I attended a lecture by Bill McKibben today at Brown University. He’s a well-known environmentalist and author; he’s also leading the 350.org movement, which I’ll go into a little later.
The lecture itself, which was about climate change, didn’t tell me anything I didn’t already know. McKibben gave statistics, mentioned the immediate and future effects of climate change and what we can do. The interesting part is the way he approached climate change. I’ve heard numerous speakers go on this subject, whether its Nathan Shedroff, author of Design is the Problem, or Al Gore (through An Inconvenient Truth). Some like to reinforce the part that the individuals part within their local community, such as rallying their neighbors to change their lifestyles, and others demand that we change the way business is done. McKibben seems to be saying: if we can’t get everyone on board and affect change on a global scale, then the changes we make a local scale won’t be effective.
What happens afterward for McKibben is 350.org. It’s an organization that is trying to get people around the world to gather around 350ppm as a target goal for our atmospheric carbon dioxide levels ( it’s currently around 391ppm), and it plans to bring the movement to leaders and businesses. It’s been a wildly successful movement – people in every country with the exception of North Korea (darn it) have participated in rallies. There’s another one, in fact, on September 24th this year.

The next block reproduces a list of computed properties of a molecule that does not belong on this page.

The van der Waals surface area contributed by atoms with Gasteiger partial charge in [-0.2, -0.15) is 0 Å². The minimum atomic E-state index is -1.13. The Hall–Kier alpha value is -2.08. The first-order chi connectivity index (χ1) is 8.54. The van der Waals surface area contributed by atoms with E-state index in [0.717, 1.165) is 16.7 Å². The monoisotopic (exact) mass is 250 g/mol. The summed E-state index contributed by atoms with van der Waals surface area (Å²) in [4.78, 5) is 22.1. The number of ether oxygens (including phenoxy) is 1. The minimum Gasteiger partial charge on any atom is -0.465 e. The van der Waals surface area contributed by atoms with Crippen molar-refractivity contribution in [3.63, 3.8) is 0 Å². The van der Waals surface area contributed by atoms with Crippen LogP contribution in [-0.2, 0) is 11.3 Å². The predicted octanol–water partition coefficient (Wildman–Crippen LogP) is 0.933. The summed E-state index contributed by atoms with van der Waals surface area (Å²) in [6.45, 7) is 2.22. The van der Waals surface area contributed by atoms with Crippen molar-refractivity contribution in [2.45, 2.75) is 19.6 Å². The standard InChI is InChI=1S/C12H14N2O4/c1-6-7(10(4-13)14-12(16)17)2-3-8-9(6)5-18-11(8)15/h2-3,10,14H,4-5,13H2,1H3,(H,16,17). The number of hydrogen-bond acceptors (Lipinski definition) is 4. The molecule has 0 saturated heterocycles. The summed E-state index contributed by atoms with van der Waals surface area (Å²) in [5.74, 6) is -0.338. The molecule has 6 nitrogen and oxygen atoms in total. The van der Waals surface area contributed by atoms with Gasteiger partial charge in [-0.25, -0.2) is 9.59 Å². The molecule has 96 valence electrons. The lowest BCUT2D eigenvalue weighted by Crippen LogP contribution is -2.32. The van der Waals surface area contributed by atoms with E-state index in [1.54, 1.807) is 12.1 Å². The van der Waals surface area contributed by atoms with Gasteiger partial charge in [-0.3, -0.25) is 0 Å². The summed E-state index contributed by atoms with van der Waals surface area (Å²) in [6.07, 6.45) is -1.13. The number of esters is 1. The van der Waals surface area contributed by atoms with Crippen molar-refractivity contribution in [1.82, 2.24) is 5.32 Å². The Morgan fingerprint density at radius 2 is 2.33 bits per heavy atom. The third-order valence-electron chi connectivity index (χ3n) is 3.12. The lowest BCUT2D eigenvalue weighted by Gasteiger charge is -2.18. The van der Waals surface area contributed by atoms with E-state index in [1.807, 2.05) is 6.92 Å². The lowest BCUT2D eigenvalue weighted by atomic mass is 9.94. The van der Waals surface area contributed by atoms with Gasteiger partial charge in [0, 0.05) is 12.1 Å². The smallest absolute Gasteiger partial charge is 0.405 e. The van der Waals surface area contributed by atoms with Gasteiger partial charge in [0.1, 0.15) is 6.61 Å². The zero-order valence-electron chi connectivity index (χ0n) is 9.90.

After the lecture, I felt like I needed to reorganize my brain a little bit. Climage change is such a complex topic – socially, politically and economically, and everyone has a different proposal for how to fix it. McKibben mentioned during his talk that eventually, instead of embracing economic growth – we would value durability. But why shouldn’t economic growth happen in a good way? After all, that was William McDonough and Michael Braungart’s point in Cradle to Cradle. There are plenty of other people (e. g. Paul Hawken) suggesting that we build our economy so that it revolves around our ecosystem vs simply our profits.
I think growth can and should continue. If we, “developed nations,” can lead in creating sustainable models of growth that are better for the planet, perhaps developing nations will see that there is another way. But if we continue sending the opposite message out to the world, which is that we’re going to pollute, because we can afford it, then nothing will get done.
It’s a tragedy that half the country still doesn’t believe in climate change, which leads to believe that most of these rallies, lectures and educational activities going on around the nation are only reaching the ears and eyes of those who want to attend them. I hope that’s not the case, but it seems like it would tend to attract those people (me included) more than Jane Doe, who doesn’t want to know or care.
I wonder too, about the message of 350.org. 350 is a cold, static number. When a young girl in the Phillippines hold up a piece of paper for the camera with “350” written out, does she understand its implications? Or it is just a symbol?
It seems that Earth Week has given me more questions than ever to think about. There is no easy answer, and we all have immediate concerns that relate to our individual survival and goals. However, I did learn that inspite of all of those who haven’t done a thing this week to help the planet, there are hundreds of thousands of people out there who do care, thanks to images I saw at McKibben’s lecture today. I know there are many more out there that are waiting for a conversation about this topic to come up so that they can share their passion with others.